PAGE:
Guide to Defining Video Quality Requirements
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The focus function of a camera system is implemented by a lens or series of lenses used to create an image on some sort of media, such as photographic film or other electronic means. A lens can be a simple convex surface, or composed of a number of optical elements in order to correct the many optical aberrations that arise. A lens may be permanently fixed to a camera, or it may be interchangeable with lenses of different focal lengths, apertures, and other properties.
Equipment: Camera Lens
These features can affect the quality of the image or stream the camera lens captures.
Lenses do not form perfect images; there is always some degree of distortion or aberration introduced by the lens, which causes the image to be an imperfect replica of the object.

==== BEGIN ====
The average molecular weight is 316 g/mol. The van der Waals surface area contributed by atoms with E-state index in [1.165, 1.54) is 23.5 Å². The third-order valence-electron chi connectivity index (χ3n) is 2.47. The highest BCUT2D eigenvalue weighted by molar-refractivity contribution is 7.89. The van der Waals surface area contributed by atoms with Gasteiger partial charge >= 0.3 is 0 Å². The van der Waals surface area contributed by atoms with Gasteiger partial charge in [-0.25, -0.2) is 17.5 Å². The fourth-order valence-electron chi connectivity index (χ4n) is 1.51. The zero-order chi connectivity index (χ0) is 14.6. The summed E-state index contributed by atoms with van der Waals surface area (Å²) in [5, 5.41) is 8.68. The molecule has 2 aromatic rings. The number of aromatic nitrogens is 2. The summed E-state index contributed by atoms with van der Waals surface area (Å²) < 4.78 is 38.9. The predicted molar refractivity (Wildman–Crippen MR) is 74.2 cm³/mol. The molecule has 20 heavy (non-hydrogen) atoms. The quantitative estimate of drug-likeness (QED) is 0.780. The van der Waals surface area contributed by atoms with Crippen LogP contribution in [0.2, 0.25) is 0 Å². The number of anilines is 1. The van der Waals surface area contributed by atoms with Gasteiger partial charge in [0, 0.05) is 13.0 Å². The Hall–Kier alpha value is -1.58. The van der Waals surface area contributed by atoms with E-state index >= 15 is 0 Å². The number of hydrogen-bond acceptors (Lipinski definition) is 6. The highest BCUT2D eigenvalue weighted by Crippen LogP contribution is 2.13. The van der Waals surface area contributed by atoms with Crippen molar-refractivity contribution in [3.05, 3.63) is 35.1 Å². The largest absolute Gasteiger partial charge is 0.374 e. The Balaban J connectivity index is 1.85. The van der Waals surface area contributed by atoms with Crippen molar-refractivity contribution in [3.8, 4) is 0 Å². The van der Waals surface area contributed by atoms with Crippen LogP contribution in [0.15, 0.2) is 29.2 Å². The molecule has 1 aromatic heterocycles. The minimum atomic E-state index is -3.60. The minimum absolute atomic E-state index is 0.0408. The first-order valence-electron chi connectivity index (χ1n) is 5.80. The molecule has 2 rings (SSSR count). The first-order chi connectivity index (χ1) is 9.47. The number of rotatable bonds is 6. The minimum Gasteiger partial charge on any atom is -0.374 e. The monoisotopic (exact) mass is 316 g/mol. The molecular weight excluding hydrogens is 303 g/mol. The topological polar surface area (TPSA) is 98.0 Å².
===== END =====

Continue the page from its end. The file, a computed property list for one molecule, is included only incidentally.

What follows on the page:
Field of View
The extent of the observable world that is seen at any given moment through the lens.
Determines the field of view, and the apparent size of the objects relative to the image size. If the camera or object is moving, it’s easier to keep the camera on the object if the lens is capturing a wider scene. This ability to capture a wide scene is a function of its “focal length,” which is measured in millimeters, with smaller focal length lenses capturing wider scenes (but making them appear smaller or farther away).
Relates to lens opening to reduce or increase light that reaches the image capture surface. Controls the brightness of the image and the fastest shutter speed usable. The ability of lenses to admit light is measured in f-stops, where smaller numbers indicate lenses that admit greater light. The advantage is that more light hitting the sensor will allow the camera to use shorter shutter speeds. This comes at a cost, however: wide aperture lenses (or lenses using a wide-aperture setting) have difficulty keeping both near and distant parts of the scene in focus at the same time (a quality known as depth-of-field).
Depth of Field
The range of distances that appears acceptably sharp in the image.